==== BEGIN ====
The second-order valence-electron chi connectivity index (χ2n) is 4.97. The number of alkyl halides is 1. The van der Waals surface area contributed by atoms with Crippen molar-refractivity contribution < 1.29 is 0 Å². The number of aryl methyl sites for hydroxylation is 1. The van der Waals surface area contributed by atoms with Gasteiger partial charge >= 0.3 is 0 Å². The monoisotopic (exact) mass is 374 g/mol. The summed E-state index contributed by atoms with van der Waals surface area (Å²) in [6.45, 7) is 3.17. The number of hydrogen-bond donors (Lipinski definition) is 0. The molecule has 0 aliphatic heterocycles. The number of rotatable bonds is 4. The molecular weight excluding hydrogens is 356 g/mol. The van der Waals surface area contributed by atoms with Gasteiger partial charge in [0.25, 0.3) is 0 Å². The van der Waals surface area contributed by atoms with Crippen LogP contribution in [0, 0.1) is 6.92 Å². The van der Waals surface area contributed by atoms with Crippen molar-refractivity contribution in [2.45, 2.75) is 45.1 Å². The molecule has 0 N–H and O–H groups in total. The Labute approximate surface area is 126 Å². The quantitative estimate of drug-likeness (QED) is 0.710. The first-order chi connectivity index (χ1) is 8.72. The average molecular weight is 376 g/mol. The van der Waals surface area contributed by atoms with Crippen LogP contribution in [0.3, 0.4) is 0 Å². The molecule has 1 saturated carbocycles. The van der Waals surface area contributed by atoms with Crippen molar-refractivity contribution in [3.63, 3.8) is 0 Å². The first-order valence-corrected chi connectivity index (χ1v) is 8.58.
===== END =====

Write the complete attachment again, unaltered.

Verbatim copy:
The second-order valence-electron chi connectivity index (χ2n) is 4.97. The number of alkyl halides is 1. The van der Waals surface area contributed by atoms with Crippen molar-refractivity contribution < 1.29 is 0 Å². The number of aryl methyl sites for hydroxylation is 1. The van der Waals surface area contributed by atoms with Gasteiger partial charge >= 0.3 is 0 Å². The monoisotopic (exact) mass is 374 g/mol. The summed E-state index contributed by atoms with van der Waals surface area (Å²) in [6.45, 7) is 3.17. The number of hydrogen-bond donors (Lipinski definition) is 0. The molecule has 0 aliphatic heterocycles. The number of rotatable bonds is 4. The molecular weight excluding hydrogens is 356 g/mol. The van der Waals surface area contributed by atoms with Gasteiger partial charge in [0.25, 0.3) is 0 Å². The van der Waals surface area contributed by atoms with Crippen LogP contribution in [0, 0.1) is 6.92 Å². The van der Waals surface area contributed by atoms with Crippen molar-refractivity contribution in [2.45, 2.75) is 45.1 Å². The molecule has 0 N–H and O–H groups in total. The Labute approximate surface area is 126 Å². The quantitative estimate of drug-likeness (QED) is 0.710. The first-order chi connectivity index (χ1) is 8.72. The average molecular weight is 376 g/mol. The van der Waals surface area contributed by atoms with Crippen LogP contribution in [0.3, 0.4) is 0 Å². The molecule has 1 saturated carbocycles. The van der Waals surface area contributed by atoms with Crippen molar-refractivity contribution in [3.63, 3.8) is 0 Å². The first-order valence-corrected chi connectivity index (χ1v) is 8.58.